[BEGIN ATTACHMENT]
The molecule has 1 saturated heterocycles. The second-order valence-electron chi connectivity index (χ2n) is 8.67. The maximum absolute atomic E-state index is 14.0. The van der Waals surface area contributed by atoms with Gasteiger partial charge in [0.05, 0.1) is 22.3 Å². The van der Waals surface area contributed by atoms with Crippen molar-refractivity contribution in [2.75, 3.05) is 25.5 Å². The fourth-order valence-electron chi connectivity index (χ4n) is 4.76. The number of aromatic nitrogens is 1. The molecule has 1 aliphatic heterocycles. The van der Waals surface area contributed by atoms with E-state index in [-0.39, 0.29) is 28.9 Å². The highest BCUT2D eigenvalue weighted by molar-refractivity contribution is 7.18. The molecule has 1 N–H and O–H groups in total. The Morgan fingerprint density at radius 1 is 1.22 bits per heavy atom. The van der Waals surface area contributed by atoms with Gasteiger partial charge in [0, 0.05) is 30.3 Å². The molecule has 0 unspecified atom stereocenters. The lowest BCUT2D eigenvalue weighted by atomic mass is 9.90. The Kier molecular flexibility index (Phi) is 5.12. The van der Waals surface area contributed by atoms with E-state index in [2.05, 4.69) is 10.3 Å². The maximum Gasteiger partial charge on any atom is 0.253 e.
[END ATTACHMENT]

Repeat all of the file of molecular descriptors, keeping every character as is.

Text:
The molecule has 1 saturated heterocycles. The second-order valence-electron chi connectivity index (χ2n) is 8.67. The maximum absolute atomic E-state index is 14.0. The van der Waals surface area contributed by atoms with Gasteiger partial charge in [0.05, 0.1) is 22.3 Å². The van der Waals surface area contributed by atoms with Crippen molar-refractivity contribution in [2.75, 3.05) is 25.5 Å². The fourth-order valence-electron chi connectivity index (χ4n) is 4.76. The number of aromatic nitrogens is 1. The molecule has 1 aliphatic heterocycles. The van der Waals surface area contributed by atoms with E-state index in [-0.39, 0.29) is 28.9 Å². The highest BCUT2D eigenvalue weighted by molar-refractivity contribution is 7.18. The molecule has 1 N–H and O–H groups in total. The Morgan fingerprint density at radius 1 is 1.22 bits per heavy atom. The van der Waals surface area contributed by atoms with Gasteiger partial charge in [0, 0.05) is 30.3 Å². The molecule has 0 unspecified atom stereocenters. The lowest BCUT2D eigenvalue weighted by atomic mass is 9.90. The Kier molecular flexibility index (Phi) is 5.12. The van der Waals surface area contributed by atoms with E-state index in [2.05, 4.69) is 10.3 Å². The maximum Gasteiger partial charge on any atom is 0.253 e.